set of fair information practices to govern the collection, processing and
disclosure of information, and independent oversight by a data protection
authority. The principles recognize the fundamental right of free speech in an
exemption for journalistic, artistic and literary expression, and the
fundamental importance of protecting such sensitive data as medical
Right now, personal information is a commodity that can be bought, sold and
traded. We have in Canada what the federal Privacy Commissioner has described
as a "patchwork" of laws, regulations and codes.
Personal information crosses all boundaries, provincial, territorial, and
national. Most industries are not subject to any rules concerning the
collection, use and disclosure of personal information. Only the Province of
Quebec has broad legislation for the private sector operating within that
Bill C-6 shows leadership. It uses the trade and commerce powers of the federal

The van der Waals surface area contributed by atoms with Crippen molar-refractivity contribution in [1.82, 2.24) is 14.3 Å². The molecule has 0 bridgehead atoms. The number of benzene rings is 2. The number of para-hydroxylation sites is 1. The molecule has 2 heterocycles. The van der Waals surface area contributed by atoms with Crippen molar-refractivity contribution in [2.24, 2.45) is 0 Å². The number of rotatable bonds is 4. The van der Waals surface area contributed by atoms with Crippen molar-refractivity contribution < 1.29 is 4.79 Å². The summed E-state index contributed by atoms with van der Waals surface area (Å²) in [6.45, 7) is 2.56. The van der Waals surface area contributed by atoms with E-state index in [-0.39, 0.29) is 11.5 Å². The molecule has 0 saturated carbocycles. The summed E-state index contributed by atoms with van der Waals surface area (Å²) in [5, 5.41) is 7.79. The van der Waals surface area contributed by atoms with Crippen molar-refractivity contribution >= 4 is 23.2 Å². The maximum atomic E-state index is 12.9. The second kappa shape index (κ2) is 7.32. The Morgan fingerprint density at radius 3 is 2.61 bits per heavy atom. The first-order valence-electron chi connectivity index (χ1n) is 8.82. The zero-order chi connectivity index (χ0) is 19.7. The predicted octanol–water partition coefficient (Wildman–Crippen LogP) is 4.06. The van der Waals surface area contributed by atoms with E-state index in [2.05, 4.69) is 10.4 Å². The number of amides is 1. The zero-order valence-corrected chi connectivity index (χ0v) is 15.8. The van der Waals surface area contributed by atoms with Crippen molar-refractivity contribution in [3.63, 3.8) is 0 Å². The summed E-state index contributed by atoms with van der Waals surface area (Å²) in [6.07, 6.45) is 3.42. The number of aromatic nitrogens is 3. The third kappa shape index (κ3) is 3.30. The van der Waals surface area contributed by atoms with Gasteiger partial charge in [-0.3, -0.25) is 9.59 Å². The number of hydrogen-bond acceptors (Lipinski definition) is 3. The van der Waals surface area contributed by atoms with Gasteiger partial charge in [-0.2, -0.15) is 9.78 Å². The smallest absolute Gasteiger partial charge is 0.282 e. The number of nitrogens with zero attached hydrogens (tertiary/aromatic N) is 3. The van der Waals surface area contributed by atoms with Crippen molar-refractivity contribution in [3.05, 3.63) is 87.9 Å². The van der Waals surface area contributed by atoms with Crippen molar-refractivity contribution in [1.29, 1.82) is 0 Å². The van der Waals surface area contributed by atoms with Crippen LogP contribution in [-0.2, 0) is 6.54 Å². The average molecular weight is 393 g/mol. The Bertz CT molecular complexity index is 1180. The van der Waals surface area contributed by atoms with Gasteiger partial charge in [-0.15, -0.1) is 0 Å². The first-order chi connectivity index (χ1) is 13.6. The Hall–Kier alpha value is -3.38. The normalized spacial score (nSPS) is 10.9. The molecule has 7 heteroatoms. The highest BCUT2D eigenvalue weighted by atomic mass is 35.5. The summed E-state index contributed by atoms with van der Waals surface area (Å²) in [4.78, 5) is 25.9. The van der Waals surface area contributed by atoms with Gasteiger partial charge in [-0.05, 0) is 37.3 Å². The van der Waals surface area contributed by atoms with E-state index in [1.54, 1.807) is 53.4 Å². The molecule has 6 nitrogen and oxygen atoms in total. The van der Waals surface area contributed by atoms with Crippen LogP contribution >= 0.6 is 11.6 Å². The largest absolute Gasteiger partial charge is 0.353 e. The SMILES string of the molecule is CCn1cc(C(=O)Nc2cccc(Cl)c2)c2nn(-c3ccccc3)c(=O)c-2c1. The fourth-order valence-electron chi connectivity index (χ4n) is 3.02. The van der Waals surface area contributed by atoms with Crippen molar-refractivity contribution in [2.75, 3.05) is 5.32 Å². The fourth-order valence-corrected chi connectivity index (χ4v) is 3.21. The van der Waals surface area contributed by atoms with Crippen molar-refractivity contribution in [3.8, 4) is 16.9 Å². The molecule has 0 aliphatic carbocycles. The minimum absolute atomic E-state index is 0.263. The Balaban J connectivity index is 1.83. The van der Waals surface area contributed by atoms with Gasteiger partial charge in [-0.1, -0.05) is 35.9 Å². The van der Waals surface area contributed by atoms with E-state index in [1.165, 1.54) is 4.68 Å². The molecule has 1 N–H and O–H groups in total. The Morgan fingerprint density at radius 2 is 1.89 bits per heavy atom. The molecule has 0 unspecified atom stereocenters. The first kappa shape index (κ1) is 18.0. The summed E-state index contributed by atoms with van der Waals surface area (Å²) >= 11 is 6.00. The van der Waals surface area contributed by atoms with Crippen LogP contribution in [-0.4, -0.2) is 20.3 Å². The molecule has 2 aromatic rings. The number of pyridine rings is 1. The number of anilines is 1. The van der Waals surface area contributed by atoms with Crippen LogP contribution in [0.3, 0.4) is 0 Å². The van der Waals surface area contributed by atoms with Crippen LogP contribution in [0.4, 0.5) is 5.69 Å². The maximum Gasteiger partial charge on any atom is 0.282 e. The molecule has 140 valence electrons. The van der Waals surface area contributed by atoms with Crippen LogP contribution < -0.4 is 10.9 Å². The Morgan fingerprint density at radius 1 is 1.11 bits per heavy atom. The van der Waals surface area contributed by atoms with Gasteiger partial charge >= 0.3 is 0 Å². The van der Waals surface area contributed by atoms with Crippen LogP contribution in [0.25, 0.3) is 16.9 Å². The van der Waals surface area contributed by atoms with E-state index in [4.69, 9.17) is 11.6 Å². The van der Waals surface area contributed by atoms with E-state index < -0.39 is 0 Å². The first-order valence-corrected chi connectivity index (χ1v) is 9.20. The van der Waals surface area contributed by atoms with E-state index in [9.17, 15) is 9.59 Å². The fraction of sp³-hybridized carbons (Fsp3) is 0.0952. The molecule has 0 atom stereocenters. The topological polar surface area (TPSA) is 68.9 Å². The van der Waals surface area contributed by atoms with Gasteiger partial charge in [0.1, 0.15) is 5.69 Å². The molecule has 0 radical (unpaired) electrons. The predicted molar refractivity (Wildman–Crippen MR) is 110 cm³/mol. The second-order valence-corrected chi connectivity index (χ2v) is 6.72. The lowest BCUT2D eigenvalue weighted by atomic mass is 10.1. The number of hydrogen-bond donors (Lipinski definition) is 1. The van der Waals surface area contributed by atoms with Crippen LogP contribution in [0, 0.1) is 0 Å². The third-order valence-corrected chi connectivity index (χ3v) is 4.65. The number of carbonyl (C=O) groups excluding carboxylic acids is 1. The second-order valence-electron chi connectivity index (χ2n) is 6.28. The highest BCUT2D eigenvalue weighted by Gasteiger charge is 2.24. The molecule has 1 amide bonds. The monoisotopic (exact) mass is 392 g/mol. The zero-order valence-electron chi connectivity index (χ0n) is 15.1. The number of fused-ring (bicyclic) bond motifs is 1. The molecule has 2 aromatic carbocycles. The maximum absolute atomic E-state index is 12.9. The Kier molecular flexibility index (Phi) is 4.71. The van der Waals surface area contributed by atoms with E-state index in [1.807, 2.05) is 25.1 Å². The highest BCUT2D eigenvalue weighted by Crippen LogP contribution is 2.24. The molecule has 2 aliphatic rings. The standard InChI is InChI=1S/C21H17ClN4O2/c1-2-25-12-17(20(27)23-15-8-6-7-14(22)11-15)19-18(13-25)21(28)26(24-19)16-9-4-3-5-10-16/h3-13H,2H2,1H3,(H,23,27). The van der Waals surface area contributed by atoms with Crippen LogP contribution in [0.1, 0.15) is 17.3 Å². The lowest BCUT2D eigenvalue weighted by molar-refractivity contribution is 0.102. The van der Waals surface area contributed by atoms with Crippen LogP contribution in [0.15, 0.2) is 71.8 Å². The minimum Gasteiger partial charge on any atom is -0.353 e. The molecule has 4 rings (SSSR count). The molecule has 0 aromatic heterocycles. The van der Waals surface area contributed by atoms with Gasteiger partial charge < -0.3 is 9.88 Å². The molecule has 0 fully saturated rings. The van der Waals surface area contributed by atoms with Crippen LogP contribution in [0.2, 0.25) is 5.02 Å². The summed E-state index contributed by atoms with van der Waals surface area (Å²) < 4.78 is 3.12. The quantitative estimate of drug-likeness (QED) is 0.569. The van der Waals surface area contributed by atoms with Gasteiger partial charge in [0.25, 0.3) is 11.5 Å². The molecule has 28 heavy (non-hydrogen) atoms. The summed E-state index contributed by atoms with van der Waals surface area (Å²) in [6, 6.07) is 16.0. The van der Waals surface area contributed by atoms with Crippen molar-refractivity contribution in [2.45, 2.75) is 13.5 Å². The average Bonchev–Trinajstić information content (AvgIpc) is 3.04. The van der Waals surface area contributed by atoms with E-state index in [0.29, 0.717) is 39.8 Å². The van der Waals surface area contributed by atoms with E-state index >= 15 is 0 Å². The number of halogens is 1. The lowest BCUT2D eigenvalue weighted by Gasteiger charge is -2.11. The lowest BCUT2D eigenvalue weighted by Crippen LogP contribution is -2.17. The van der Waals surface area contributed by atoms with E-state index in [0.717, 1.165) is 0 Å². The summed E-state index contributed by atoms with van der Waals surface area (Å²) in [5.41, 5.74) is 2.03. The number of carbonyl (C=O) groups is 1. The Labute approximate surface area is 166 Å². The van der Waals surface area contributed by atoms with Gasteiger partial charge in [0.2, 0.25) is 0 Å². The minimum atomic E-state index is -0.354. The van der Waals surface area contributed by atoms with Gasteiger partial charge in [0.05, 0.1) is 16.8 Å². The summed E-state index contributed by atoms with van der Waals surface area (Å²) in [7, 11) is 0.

government to create a framework for coast-to-coast protection of personal
information that aims at a harmonized approach for all provincial
private-sector privacy legislation. After coming into effect, this bill will
apply until provinces act to protect personal information within their own
borders. It will continue to apply where there is no privacy protection and it
will apply to transborder flows of information.
The basis of the trade and commerce power is commercial activity. We need the
provinces to act as well, because they have jurisdiction over some of the most
sensitive information that Canadians want protected, including most health,
education and employee records. Only when the provinces act will we have the
sort of complete coverage that Canadians expect and that will give us a
competitive advantage in the knowledge-based economy.
Canadian business has called for legislation that would create one market,
define a single set of rules and establish a level playing field where the same
rules apply to all. The direct marketing industry, information technology
companies, the telecommunications companies and the banks realize the we need a
clear federal legislative privacy framework. And they realize that flexible, but
effective, legislation will help customers accept electronic ways of doing
business and will be less expensive for them than self-regulation alone. The